In April, 28, 2019, the Uruguayan community in Los Angeles participated in an event honoring and celebrating Candombe and the decade since the United Nations Educational, Scientific and Cultural Organization (UNESCO) inscribed candombe in its Representative List of the Intangible Cultural Heritage of Humanity. This event was also organized by Consejo Consultivo de Los Angeles and Andrea Lafitte.
My friend, old neighbor, and fellow Aquarius, Fernando "Lobo" Nuñez, is a drum maker. He still lives right around the corner from where I lived--another of my homes en la calle Río Branco, between la calle Carlos Gardel and la calle Durazno, in the heart of Barrio Sur. His workshop is called Taller El Power, and my husband owns three of his Candombe drums--they are here in my home in Santa Monica. In the late eighties, I went to his home, and he said that I had just missed Federico "Freddy" Ramos. He had gone to Lobo's home to buy those drums. I never met Fede, the man who was to become my husband and father to our daughter, singer/songwriter Magaluna, in Uruguay, but many of my friends told me stories about him typically after concerts, during the wee hours in the cafés in Montevideo. Jaime showed me a picture of Federico when he recorded for an album that Jaime was producing. I found the very same picture of Roos and Ramos eleven years later, among my husband's photo albums. What is really mind-blowing is that Lobo threw a party in his house in 1991 to celebrate my wedding with my first husband, a professional American basketball player, from Baton Rouge, Louisiana, who then played in Montevideo for the basketball team of my childhood, Club Tabaré. (We flew to Córdoba, Argentina for our honeymoon, and then I came to the US, through New Orleans, Mardi Grass, Cajun and Creole food, and life in the hood).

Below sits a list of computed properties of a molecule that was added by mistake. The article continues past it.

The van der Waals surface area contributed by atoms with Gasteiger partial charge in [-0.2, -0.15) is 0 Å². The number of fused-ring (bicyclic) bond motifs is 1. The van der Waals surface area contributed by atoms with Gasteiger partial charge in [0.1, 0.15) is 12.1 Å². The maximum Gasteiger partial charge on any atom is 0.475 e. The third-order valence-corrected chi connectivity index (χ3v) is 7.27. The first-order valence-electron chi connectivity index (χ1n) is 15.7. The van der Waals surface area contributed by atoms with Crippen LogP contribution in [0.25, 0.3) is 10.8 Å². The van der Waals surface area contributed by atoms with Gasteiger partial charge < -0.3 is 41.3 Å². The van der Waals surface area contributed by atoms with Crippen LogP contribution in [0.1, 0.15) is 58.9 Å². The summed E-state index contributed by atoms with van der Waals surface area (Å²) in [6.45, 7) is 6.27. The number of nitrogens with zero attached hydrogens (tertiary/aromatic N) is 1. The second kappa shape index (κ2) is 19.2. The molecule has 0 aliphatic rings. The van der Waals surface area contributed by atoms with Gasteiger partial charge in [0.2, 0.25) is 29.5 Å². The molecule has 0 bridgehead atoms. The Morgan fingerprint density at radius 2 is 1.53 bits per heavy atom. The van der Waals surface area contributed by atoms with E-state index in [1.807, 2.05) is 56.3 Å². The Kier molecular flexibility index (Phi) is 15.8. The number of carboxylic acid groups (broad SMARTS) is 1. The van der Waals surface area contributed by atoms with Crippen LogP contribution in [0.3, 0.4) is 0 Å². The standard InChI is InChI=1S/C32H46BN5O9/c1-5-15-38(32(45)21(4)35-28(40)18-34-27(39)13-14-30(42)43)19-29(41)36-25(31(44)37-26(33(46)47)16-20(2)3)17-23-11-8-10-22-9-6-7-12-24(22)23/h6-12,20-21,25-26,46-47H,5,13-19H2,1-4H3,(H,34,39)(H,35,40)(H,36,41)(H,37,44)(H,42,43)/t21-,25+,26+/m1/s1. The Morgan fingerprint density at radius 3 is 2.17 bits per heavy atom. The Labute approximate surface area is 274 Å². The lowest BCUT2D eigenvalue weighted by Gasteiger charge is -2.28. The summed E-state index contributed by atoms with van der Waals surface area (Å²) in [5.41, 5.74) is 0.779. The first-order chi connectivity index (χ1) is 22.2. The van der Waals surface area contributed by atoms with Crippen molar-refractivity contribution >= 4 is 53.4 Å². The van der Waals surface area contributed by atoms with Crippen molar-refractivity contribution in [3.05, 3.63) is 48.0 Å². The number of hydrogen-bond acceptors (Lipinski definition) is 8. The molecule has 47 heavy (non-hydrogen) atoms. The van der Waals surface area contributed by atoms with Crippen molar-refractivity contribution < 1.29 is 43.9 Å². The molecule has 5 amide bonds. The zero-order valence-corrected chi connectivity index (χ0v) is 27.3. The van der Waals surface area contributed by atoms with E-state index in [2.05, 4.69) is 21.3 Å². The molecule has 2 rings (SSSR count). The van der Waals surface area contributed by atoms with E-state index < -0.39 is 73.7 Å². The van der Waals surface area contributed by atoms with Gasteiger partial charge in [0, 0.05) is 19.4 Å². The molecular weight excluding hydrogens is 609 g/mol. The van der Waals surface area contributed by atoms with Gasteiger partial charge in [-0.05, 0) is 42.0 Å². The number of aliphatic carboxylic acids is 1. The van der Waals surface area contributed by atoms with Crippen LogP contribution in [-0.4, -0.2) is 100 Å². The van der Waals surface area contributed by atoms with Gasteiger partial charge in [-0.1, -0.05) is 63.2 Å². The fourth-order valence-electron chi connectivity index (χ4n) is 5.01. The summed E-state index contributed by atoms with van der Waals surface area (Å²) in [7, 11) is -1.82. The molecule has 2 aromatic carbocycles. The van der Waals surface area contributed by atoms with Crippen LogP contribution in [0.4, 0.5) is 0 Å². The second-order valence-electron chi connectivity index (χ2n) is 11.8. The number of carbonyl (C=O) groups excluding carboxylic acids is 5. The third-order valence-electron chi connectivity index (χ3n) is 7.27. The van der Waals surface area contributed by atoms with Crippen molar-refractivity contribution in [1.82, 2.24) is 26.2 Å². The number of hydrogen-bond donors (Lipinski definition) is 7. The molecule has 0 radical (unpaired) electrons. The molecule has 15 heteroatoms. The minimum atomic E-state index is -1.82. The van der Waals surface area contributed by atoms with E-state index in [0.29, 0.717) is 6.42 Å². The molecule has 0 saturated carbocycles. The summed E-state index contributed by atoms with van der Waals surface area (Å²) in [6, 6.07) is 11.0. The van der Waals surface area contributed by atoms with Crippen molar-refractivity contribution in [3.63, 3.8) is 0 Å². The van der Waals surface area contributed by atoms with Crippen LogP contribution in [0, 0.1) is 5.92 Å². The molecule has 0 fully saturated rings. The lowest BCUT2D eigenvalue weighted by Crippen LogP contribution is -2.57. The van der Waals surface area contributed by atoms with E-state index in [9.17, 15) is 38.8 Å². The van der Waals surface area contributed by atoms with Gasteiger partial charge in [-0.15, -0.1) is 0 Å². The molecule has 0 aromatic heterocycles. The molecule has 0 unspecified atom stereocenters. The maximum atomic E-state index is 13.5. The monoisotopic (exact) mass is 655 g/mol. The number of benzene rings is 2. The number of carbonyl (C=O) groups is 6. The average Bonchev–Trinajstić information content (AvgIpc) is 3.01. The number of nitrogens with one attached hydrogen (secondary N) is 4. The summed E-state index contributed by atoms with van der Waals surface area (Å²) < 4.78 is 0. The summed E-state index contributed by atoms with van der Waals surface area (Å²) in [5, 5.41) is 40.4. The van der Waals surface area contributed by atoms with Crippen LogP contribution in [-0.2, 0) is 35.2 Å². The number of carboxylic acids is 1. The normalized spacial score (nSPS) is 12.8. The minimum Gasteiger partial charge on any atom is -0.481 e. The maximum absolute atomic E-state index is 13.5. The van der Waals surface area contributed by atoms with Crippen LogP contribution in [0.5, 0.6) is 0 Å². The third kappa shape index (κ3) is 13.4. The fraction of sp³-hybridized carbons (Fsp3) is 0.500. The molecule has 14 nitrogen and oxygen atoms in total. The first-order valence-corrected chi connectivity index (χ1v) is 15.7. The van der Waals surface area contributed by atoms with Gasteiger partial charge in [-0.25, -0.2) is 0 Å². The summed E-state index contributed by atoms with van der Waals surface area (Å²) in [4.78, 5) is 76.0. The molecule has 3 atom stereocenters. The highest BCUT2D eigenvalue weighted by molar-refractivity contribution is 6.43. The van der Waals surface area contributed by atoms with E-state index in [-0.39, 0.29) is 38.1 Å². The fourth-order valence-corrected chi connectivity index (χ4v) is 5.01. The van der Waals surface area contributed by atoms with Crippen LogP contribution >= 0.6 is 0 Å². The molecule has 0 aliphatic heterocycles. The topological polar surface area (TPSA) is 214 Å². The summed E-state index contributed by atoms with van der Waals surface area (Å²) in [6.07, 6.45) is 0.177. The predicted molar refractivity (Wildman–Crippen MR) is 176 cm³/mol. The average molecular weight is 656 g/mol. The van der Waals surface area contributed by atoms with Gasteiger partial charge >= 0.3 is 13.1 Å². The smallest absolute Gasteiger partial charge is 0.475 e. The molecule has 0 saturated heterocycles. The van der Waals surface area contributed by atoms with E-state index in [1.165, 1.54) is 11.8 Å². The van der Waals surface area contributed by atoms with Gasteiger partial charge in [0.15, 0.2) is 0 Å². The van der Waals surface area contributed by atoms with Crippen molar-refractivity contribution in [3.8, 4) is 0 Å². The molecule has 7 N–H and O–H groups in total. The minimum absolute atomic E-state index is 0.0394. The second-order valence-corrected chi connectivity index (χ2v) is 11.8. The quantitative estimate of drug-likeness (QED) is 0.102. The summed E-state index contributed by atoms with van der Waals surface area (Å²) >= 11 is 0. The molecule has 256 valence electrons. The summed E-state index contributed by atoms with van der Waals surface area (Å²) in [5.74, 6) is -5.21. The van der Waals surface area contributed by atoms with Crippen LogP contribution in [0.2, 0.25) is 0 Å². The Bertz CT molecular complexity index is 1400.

Lobito y yo at the famous graffiti wall that reads "Keep Walking - they're looking at ya" - Carlos Gardel Street - Barrio Sur, Montevideo. Photo by Ricardo Dandraya.
Mick Jagger at Taller El Power and home to "Lobo" Núñez after a full Estadio Centenario for the Rolling Stones' concert. The guy behind Mick is another amazing Uruguayan musician, Francisco Fattoruso, a Brazilian, American, and Uruguayan bass player who lives in Los Angeles and whom I met in Montevideo at a concert with his father (Grammy winner Hugo Fattoruso) when he was five years old. (Behind Lobo is guitarist Matías, son of the greatest of the greats, Ruben Rada).
Teatro de Verano, Montevideo, Concierto de OPA. Urbano Moraes, Maria de Fátima, Pippo Spera, Gabriela Jeffrey, Pelo Deboni, Hugo Fattoruso y yo. (The video is from 1987 when recordings weren't as possible as they are today, but Rada is doing his trademark fun stuff).
Fran just released another magnificent album, entitled Épocas. Here's a youtube video featuring the amazing, renowned Tango "Volver" de Gardel y Lepera. You can stream it from any platform, but here’s is the link to Spotify - Francisco Fattoruso Albums. I will be writing about Fran's music one of these days, and about his father, and that I met Fran when he was five years old in a concert in the famous Teatro de Verano en Montevideo. Fran and his beautiful family moved to LA. My people in this northern American lands.